Dried Food Shelf Life: How Long Does Dehydrated Food Last?

dehydrated food in jars
The shelf life of dehydrated food depends on the storage technique, type of food, environmental conditions, drying method, and equipment used. Dried fruits last 6 months to 15 years, while dehydrated vegetables last 3 months to 7 years.

What is the Typical Shelf Life of Dehydrated Food?

The average shelf-life of most dried foods is 6-12 months. However, some food can last 10-30 years in long-term storage under special conditions.

The shelf life of dried food depends on several factors, including the storage method, equipment used, residual moisture content, and humidity and temperature in storage.

Estimated Shelf Life of Different Types of Food

The following chart shows the average shelf life of home-dried foods. The shelf life is affected by the storage container and whether oxygen absorbers or desiccants have been used.

Type of FoodShelf Life
Beans9 to 12 months
Fruit1 to 15 years
Fruit Leather1 month
Grains9 to 12 months
Herbs1 to 3 years
Jerky1 to 2 months
Meat7 days to 6 months
Powders6 to 9 months
Rice9 to 12 months
Vegetables3 months to 7 years

How Do You Store Dehydrated Food Long Term?

To maximize shelf life, store dehydrated goods in food-safe airtight containers with oxygen absorbers or desiccants. Place all packaged dehydrated food in a cool, well-ventilated, dry, dark place.

The following tips will help ensure successful long-term storage:

  • Consider storing dehydrated food in the freezer or refrigerator
  • Keep the moisture level low in the storage area
  • Keep the storage temperature between 50°F-70°F
  • Use oxygen absorbers with foods containing less than 10% moisture
  • Use silica desiccants if you live in a high-humidity area
Silica desiccant packet
Silica desiccant

How Long Does Dehydrated Food Last in a Sealed Bag?

Dehydrated food stored properly in a sealed bag can last 6 months to 3 years.

The type of food will dictate the storage shelf life of sealed bags. For example, dehydrated marshmallows can last six months, while dried juniper berries are viable for 2-3 years.

How Long Does Dehydrated Food Last in Mason Jars?

Dehydrated food stored in glass jars, canning jars, or Mason jars at room temperature will last from 6 months to 5 years.

For example, dried celery seeds can keep for up to five years, dried caraway for 6-12 months, and dill seeds for six months.

Up close photo showing mason logo on glass canning jar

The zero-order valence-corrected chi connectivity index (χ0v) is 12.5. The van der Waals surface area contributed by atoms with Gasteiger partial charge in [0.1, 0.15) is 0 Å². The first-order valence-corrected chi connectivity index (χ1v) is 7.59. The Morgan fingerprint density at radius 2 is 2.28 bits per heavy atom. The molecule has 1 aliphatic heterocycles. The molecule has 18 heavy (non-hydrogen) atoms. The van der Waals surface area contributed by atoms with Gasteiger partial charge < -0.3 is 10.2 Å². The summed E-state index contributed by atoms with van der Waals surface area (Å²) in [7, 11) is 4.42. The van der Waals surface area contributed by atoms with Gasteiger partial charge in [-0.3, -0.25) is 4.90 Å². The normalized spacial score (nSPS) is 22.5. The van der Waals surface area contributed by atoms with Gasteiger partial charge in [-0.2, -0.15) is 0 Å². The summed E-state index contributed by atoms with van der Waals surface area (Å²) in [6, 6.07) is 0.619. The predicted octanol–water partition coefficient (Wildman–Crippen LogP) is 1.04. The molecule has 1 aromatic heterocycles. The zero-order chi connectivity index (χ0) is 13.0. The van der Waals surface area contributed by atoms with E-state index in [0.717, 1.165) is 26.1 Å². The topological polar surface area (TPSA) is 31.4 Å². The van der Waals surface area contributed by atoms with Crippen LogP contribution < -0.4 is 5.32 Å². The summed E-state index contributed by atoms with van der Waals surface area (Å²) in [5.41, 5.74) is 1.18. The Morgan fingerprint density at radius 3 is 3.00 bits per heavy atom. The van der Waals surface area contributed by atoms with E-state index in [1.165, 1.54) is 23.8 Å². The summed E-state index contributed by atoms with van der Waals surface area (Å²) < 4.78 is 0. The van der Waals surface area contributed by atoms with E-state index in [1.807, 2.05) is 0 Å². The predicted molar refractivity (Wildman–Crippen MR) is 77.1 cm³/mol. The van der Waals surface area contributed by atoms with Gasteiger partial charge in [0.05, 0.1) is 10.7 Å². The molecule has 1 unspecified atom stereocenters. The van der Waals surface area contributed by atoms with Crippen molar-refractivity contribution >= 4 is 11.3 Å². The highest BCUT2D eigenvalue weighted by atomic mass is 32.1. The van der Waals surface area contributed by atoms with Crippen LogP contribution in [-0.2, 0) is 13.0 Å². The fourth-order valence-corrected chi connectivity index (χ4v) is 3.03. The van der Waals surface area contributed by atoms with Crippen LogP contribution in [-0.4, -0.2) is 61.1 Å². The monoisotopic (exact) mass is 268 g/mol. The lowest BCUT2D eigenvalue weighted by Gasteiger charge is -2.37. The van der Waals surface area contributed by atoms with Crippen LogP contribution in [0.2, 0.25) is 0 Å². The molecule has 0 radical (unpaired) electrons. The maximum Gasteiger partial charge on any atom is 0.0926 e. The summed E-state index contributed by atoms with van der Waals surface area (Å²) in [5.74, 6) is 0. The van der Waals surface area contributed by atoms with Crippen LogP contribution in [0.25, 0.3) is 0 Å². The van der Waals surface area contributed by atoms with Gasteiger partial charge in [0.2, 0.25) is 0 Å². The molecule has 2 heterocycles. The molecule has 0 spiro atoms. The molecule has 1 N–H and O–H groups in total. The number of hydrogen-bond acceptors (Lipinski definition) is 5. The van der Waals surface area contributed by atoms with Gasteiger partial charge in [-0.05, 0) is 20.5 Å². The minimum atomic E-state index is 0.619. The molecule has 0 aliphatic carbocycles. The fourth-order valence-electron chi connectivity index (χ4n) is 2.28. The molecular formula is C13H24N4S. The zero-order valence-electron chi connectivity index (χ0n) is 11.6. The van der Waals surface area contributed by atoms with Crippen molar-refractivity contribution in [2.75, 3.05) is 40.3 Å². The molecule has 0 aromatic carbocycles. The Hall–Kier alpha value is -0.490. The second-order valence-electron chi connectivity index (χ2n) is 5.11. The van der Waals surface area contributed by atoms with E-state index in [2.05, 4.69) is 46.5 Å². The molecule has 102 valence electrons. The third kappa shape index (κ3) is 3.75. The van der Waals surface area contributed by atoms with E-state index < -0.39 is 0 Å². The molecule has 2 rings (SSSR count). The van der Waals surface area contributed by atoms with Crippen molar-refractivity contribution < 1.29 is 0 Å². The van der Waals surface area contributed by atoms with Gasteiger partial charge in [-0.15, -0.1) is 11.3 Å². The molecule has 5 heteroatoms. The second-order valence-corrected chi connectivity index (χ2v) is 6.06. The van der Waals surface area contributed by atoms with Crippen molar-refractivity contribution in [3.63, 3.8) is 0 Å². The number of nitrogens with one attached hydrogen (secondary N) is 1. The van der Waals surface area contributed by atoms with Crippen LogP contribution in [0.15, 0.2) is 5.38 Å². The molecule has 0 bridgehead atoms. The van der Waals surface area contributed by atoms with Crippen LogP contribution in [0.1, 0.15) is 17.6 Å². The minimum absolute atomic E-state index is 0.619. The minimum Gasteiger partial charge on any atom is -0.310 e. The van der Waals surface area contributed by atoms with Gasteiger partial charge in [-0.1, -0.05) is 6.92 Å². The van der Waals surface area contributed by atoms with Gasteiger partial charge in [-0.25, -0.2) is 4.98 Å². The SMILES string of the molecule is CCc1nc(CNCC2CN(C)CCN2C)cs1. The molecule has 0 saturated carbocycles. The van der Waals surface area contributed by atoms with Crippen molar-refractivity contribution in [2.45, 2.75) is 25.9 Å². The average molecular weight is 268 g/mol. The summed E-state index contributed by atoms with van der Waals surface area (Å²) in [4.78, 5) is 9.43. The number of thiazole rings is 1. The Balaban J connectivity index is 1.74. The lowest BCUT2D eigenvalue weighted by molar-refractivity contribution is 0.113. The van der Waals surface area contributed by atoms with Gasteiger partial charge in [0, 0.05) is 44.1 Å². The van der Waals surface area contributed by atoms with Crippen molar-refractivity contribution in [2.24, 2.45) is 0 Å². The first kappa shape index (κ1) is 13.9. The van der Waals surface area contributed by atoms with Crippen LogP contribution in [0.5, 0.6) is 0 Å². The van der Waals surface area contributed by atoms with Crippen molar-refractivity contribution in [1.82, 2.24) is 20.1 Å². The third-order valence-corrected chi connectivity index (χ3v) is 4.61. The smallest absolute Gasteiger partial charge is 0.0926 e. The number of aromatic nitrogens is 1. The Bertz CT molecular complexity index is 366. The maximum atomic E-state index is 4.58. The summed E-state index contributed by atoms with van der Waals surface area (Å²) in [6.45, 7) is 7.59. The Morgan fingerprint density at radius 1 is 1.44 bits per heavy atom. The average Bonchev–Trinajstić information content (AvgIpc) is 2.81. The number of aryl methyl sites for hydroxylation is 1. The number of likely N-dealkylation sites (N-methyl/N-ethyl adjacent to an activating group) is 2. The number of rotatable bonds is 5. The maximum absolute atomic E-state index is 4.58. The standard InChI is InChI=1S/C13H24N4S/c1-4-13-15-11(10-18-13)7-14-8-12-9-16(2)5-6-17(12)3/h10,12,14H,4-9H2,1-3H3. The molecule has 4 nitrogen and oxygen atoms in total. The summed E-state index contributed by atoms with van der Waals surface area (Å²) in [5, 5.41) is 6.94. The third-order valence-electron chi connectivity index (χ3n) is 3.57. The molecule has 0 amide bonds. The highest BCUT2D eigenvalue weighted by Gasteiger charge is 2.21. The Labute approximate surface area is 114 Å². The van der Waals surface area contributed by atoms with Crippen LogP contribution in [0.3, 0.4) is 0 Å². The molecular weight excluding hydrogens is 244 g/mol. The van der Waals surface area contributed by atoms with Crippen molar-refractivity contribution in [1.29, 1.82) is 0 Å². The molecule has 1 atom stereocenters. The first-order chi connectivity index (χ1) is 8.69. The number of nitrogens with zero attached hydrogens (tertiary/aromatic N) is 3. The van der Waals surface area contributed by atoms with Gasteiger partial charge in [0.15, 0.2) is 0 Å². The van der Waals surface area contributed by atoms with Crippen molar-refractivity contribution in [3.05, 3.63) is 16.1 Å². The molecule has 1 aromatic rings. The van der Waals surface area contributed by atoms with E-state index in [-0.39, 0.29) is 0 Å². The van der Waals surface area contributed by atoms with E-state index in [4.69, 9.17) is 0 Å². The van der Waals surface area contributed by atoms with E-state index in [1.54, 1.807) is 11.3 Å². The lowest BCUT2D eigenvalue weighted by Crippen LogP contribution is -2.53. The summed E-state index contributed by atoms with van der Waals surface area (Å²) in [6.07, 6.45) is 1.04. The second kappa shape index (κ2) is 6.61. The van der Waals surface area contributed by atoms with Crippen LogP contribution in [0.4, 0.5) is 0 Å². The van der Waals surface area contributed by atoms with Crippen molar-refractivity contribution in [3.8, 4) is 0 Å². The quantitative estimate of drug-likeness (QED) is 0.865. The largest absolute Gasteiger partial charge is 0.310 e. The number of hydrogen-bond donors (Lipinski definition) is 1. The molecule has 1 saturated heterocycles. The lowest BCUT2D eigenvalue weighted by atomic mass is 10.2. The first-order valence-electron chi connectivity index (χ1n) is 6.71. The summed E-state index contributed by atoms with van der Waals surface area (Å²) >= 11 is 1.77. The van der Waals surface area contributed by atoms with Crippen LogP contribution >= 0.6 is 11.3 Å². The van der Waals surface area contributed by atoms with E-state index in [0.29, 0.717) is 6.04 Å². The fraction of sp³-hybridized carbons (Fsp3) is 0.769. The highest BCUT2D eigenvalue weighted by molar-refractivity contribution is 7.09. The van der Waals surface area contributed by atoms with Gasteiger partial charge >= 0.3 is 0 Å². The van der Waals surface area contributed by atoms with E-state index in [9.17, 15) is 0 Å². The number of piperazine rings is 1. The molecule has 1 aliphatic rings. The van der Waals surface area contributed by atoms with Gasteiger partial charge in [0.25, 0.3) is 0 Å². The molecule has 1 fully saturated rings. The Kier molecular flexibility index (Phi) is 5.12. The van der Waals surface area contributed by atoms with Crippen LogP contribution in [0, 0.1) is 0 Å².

Mason canning jar

How Long Will Dehydrated Food Last if Vacuum-Sealed?

Vacuum-sealing is a food preservation method that creates a vacuum by removing the air in the packaging before sealing. This practice limits food-spoiling microorganisms and bacteria from growing, ensuring a longer shelf life.

Some types of vacuum-sealed dehydrated food can last up to 30 years when stored with oxygen absorbers. Investing in a vacuum sealer is vital to maximizing shelf life.

Can Dehydrated Food Be Stored in the Refrigerator?

You can store dehydrated food in the refrigerator, but some types of dehydrated food are better stored in a freezer or at room temperature. It is not a good idea to store dried herbs, powders, vegetables, or fruits in a refrigerator long-term as the refrigerator is a high-moisture environment.

Whether storing in a refrigerator or freezer, use freezer-safe Mylar bags to store dried food. Use a double bag method to protect against excess moisture and prevent spoilage.

Silver Mylar bag with seal
Mylar bag

Tips to Ensure Dehydrated Food Lasts a Long Time

Here’s how to ensure your dehydrated food lasts much longer:

  • Always follow a “first in, first out” rule when consuming stored dried foods
  • Do not use oxygen absorbers and desiccants in the same food storage container
  • Label your dried food containers with the date the food was dried
  • Pack dried food in multiple small containers to minimize exposure to air
  • Pretreat fruit by soaking it in fruit juice, an ascorbic acid solution, or sulfite dip
  • Pretreat veggies by blanching them before dehydrating them
  • Store food in clean and dry storage containers only
  • Use the right drying process and equipment for each type of food

Alex Maina

Preserving food has become a meeting point for Alex's passions—gardening, cooking, and writing. Having grown up on a farm with cows, goats, chickens, and fresh fruits and vegetables, Alex knows the importance of preserving food for leaner times. He spends his time drying and canning foods, trying new recipes, and writing for Dehydrated Cookbook.

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